PETER SAGAL, HOST:
Coming up, it's Lightning Fill In The Blank. But first, it's the game where you have to listen for the rhyme. If you'd like to play on air, call or leave a message at 1-888-WAIT-WAIT, that's 1-888-924-8924. Or you can click the contact us link on our website, waitwait.npr.org. There you can find out about attending our weekly live shows right here at the Chase Bank Auditorium in Chicago and our upcoming show in Pittsburgh, Pennsylvania on October 16. Tickets for that show go on sale Monday morning, so line up outside the venue dressed as your favorite WAIT WAIT cast member.
SAGAL: Hi, you're on WAIT WAIT ...DON'T TELL ME.
ANA DEVLIN GAUTHIER: Hi, this is Ana Devlin Gauthier.
SAGAL: Whoa, Ana, say that again?
DEVLIN GAUTHIER: I know, it's long. Ana Devlin Gauthier.
SAGAL: Wow, you sound so aristocratic.
FAITH SALIE: Is there a hyphen in the middle of that, Ana?
DEVLIN GAUTHIER: No, no. Just a space.
SALIE: Oh, wow.
MIKE BIRBIGLIA: Mom and dad couldn't afford a hyphen.
SAGAL: And where are you calling from, Ana?
DEVLIN GAUTHIER: I am calling from Alfred, New York, but I'm originally from New Salem, Massachusetts.
SAGAL: I've been to old Salem, I didn't know there was a New Salem.
DEVLIN GAUTHIER: Yeah, New Salem's where all the witches went after they got kicked out of old Salem.
DEVLIN GAUTHIER: No.
BIRBIGLIA: You think they would have chosen a more original name.
DEVLIN GAUTHIER: I know, seriously.
SAGAL: Well, welcome to the show, Ana. We're glad you're here. And Bill Kurtis is going to read you three news-related limericks with the last word or phrase missing from each. If you can fill in that last word or phrase correctly on two of the limericks, you'll be a winner. Are you ready to go?
DEVLIN GAUTHIER: Let's do it.
SAGAL: Here's your first limerick.
BILL KURTIS, BYLINE: In movies where dudes take a beating, concession stand trips keep repeating. I keep going back to fill up on snacks, in action films I can't stop...
DEVLIN GAUTHIER: Oh, my gosh. What? Can you say that again?
SAGAL: I think he can.
KURTIS: In movies where dudes take a beating, concession stand trips keep repeating.
DEVLIN GAUTHIER: Oh, OK.
KURTIS: I keep going back to fill up on snacks, in action films I can't stop...
DEVLIN GAUTHIER: Eating.
(SOUNDBITE OF BELL)
SAGAL: Right, eating. Very good.
SAGAL: Researchers put people in front of TVs with candy and showed them two different shows - a Michael Bay movie and an episode of "Charlie Rose." They found that people watching the action movie ate much more. "Charlie Rose" viewers ate less because it's hard to swallow when you're asleep.
SAGAL: In fact...
BIRBIGLIA: But did they really do it against like a "Charlie Rose" thing?
SAGAL: Yeah, they really did.
BIRBIGLIA: Why didn't they try other genres of movies? I mean, do I have to think of everything out there, scientists?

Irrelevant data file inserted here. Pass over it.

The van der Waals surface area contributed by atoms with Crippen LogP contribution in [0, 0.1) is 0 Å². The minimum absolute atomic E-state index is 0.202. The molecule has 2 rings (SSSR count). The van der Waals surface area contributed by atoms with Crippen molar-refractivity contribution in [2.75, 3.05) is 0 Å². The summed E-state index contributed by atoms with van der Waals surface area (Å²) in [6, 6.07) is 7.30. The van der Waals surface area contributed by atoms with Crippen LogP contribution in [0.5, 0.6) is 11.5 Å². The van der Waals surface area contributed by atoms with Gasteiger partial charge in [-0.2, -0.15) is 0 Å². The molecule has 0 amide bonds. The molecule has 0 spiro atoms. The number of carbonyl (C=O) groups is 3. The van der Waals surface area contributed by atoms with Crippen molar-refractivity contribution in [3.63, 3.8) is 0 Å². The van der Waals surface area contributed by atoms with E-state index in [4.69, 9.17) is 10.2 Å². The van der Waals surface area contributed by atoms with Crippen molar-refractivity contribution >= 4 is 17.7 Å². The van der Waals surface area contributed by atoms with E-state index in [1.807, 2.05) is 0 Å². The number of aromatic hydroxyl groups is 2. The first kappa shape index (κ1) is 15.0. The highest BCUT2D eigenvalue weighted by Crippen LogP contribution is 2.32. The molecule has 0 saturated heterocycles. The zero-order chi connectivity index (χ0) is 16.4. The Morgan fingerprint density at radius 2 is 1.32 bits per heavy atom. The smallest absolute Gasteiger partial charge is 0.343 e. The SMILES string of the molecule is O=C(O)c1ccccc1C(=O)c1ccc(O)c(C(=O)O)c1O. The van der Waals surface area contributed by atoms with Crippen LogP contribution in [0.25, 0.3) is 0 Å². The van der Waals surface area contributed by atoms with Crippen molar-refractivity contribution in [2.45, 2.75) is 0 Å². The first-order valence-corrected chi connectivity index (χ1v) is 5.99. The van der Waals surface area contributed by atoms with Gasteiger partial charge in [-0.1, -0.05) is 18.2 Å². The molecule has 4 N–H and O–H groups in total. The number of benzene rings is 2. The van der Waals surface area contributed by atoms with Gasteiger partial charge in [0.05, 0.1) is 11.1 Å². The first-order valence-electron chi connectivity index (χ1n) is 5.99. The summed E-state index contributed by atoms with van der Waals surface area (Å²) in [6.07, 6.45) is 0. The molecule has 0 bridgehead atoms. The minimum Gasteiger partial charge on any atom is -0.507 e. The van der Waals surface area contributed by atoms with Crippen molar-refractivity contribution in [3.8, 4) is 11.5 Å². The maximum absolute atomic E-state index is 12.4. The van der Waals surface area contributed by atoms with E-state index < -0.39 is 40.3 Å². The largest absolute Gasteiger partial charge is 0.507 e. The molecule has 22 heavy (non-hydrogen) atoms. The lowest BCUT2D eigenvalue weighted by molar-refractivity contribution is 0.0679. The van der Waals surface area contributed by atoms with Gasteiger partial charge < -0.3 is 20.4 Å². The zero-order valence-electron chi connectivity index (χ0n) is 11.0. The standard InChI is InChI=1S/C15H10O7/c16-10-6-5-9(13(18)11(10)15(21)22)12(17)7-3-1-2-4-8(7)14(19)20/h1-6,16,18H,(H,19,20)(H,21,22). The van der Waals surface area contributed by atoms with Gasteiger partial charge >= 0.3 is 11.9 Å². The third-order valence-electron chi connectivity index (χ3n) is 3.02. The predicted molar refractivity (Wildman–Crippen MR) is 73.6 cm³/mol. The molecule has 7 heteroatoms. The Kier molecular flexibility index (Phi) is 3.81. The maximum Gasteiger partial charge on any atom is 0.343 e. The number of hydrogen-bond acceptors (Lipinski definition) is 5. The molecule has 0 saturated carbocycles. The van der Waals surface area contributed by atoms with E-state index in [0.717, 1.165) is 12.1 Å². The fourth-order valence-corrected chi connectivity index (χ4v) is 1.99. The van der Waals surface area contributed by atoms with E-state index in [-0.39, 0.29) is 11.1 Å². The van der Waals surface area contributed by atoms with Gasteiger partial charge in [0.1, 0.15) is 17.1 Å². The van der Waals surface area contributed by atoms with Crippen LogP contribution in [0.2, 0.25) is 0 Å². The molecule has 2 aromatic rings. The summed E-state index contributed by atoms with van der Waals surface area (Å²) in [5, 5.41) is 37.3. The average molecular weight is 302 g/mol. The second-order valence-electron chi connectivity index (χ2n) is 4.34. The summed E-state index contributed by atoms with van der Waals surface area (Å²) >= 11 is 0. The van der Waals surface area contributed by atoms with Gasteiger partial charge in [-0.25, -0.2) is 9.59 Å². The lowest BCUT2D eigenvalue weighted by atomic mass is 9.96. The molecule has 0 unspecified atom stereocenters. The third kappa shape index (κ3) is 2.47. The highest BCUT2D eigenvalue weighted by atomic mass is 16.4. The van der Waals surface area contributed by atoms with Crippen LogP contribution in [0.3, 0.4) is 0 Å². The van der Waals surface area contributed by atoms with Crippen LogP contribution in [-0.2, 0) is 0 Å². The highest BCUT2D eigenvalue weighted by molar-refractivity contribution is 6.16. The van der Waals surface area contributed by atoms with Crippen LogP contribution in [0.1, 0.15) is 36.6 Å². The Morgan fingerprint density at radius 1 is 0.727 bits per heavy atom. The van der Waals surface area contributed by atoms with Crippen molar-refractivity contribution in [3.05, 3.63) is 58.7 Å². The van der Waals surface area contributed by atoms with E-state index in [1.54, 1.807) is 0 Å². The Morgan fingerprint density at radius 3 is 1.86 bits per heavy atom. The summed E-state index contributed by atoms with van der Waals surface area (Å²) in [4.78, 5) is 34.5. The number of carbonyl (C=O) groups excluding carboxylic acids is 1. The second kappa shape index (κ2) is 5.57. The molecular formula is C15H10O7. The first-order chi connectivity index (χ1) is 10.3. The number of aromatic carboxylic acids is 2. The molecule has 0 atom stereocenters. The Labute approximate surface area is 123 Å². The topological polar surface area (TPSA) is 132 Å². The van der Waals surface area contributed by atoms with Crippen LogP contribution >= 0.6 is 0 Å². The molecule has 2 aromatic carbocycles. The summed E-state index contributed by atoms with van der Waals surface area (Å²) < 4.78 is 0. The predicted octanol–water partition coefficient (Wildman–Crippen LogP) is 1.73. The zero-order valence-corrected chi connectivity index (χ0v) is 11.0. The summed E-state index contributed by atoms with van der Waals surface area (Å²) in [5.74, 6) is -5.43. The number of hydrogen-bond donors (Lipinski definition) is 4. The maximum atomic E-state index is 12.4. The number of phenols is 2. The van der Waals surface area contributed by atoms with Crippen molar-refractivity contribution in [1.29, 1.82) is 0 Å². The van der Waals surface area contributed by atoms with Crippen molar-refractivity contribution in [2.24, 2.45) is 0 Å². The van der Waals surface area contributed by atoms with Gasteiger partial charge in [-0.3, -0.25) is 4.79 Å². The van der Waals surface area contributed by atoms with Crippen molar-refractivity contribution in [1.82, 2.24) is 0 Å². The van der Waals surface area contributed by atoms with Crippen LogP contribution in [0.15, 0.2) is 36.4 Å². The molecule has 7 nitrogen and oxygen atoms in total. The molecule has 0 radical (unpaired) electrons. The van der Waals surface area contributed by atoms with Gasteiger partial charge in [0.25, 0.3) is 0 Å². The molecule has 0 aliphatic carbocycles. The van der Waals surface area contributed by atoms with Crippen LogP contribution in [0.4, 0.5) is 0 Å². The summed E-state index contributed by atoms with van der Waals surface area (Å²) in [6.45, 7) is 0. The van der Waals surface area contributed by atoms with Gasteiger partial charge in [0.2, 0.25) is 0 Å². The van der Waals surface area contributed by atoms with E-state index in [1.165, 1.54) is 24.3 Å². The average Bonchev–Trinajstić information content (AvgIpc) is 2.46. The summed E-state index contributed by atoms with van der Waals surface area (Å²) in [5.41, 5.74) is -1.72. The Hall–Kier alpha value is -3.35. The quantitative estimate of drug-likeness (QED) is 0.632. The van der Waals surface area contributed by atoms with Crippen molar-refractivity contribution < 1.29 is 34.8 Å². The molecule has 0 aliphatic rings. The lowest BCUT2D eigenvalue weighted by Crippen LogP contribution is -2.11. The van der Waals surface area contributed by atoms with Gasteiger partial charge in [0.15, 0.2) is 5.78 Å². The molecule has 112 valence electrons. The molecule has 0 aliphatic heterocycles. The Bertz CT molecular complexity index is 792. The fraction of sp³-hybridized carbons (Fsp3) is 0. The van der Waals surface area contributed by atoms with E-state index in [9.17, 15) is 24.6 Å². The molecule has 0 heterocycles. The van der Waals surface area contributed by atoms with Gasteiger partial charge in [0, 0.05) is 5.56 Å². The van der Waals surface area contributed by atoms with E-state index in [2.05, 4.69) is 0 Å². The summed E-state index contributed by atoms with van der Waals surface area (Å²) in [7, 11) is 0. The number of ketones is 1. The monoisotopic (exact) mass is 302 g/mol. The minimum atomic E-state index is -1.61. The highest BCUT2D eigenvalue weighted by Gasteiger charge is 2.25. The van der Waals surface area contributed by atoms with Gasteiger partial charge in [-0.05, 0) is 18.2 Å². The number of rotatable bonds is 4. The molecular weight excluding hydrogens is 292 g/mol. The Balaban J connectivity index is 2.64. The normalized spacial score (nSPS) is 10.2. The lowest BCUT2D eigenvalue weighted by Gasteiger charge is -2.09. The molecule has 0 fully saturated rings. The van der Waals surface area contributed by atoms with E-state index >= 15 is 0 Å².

SAGAL: Here is your next limerick.
KURTIS: On my buttermilk pies there's a bust, as my blue ribbon prize turns to dust. They think that this batch was not made from scratch. They found that I used store-bought?
DEVLIN GAUTHIER: Can you do it one more time?
KURTIS: (Laughter) Here we go. On my buttermilk pies there's a bust, as my blue ribbon prize turns to dust. They think that this batch was not made from scratch. They found that I used store-bought?
DEVLIN GAUTHIER: Crust.
SAGAL: Crust. Yes, very good.
(SOUNDBITE OF BELL)
SAGAL: A scandal at the Kentucky State Fair - pie champion Linda Horton has admitted using a Pillsbury store-bought crust for her first place buttermilk pie. Officials are considering stripping her of her blue ribbon. And her disappointed fans are throwing away their yellow Piestrong bracelets.
SALIE: There are a lot of beauty queens who have store-bought parts.
ADAM FELBER: Ingredients.
SAGAL: That's true.
BIRBIGLIA: Are we all suspicious a little that it's Pillsbury doing this?
SAGAL: She admitted it.
BIRBIGLIA: Oh, she admitted that side of it. Bit don't you think that she was probably paid off by Pillsbury?
SAGAL: By Pillsbury?
BIRBIGLIA: Yeah, yeah. We're talking about it now on the radio.
FELBER: You're a deeply suspicious man.
SAGAL: You think she's in the pocket of big pie?
BIRBIGLIA: I don't think it's - it's conceivable. I just don't think it's that hard to make a pie if what you do is make pies.
SAGAL: All right. Here is your last Limerick.
KURTIS: We seniors take college by storm. The old ones with Medicare forms. We'll hang with the young and take classes for fun, with rest homes inside every...
DEVLIN GAUTHIER: Dorm?
SAGAL: Right. Dorm.
(SOUNDBITE OF BELL)
KURTIS: Look at you, Ana.
SAGAL: Very good.
SAGAL: A British panel of health experts has come up with a plan to prevent malaise at nursing homes. They want to put nursing homes in the middle of college campuses. You think about it, it makes sense. Senior citizens can take classes on the campus, they can attend lectures and yell at young people to get off all lawns all day long.
SAGAL: It's the perfect way to give seniors a new lease on life and ensure, of course, that one night stands in college are even more regrettable than they are now.
SAGAL: Imagine how awesome it'll be to see old folk crossing the campus at dawn with their walkers of shame.
KURTIS: The daughter of shame.
SAGAL: Bill, how did Ana doing on our quiz?
KURTIS: Ana bewitched us with three straight.
SAGAL: Well done, Donna. Congratulations. Thanks so much for playing.
DEVLIN GAUTHIER: Thank you. Have a good one.
SAGAL: You too.
(SOUNDBITE OF SONG, "CAMPUS")
VAMPIRE WEEKEND: (Singing) See you, you're walking 'cross the campus. Cruel professor studying romances. How am I supposed to pretend I never want to see you again? Transcript provided by NPR, Copyright NPR.